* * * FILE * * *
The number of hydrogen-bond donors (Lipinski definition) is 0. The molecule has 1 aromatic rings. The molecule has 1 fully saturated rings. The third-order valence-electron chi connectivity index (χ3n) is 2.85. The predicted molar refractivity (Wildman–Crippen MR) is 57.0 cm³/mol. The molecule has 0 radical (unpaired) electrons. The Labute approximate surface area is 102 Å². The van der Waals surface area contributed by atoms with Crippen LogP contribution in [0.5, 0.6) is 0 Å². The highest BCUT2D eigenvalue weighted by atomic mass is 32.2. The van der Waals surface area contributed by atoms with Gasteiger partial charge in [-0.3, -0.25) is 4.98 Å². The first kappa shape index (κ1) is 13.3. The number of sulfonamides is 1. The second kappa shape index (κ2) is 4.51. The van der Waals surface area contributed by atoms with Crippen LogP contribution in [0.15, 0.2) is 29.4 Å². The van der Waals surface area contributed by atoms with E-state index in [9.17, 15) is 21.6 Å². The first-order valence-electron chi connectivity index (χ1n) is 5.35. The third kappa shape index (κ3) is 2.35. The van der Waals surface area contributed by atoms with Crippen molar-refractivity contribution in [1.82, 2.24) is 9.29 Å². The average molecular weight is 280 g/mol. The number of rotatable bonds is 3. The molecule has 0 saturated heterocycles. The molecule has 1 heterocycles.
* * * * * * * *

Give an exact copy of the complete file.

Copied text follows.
The number of hydrogen-bond donors (Lipinski definition) is 0. The molecule has 1 aromatic rings. The molecule has 1 fully saturated rings. The third-order valence-electron chi connectivity index (χ3n) is 2.85. The predicted molar refractivity (Wildman–Crippen MR) is 57.0 cm³/mol. The molecule has 0 radical (unpaired) electrons. The Labute approximate surface area is 102 Å². The van der Waals surface area contributed by atoms with Crippen LogP contribution in [0.5, 0.6) is 0 Å². The highest BCUT2D eigenvalue weighted by atomic mass is 32.2. The van der Waals surface area contributed by atoms with Gasteiger partial charge in [-0.3, -0.25) is 4.98 Å². The first kappa shape index (κ1) is 13.3. The number of sulfonamides is 1. The second kappa shape index (κ2) is 4.51. The van der Waals surface area contributed by atoms with Crippen LogP contribution in [0.15, 0.2) is 29.4 Å². The van der Waals surface area contributed by atoms with E-state index in [9.17, 15) is 21.6 Å². The first-order valence-electron chi connectivity index (χ1n) is 5.35. The third kappa shape index (κ3) is 2.35. The van der Waals surface area contributed by atoms with Crippen molar-refractivity contribution in [1.82, 2.24) is 9.29 Å². The average molecular weight is 280 g/mol. The number of rotatable bonds is 3. The molecule has 0 saturated heterocycles. The molecule has 1 heterocycles.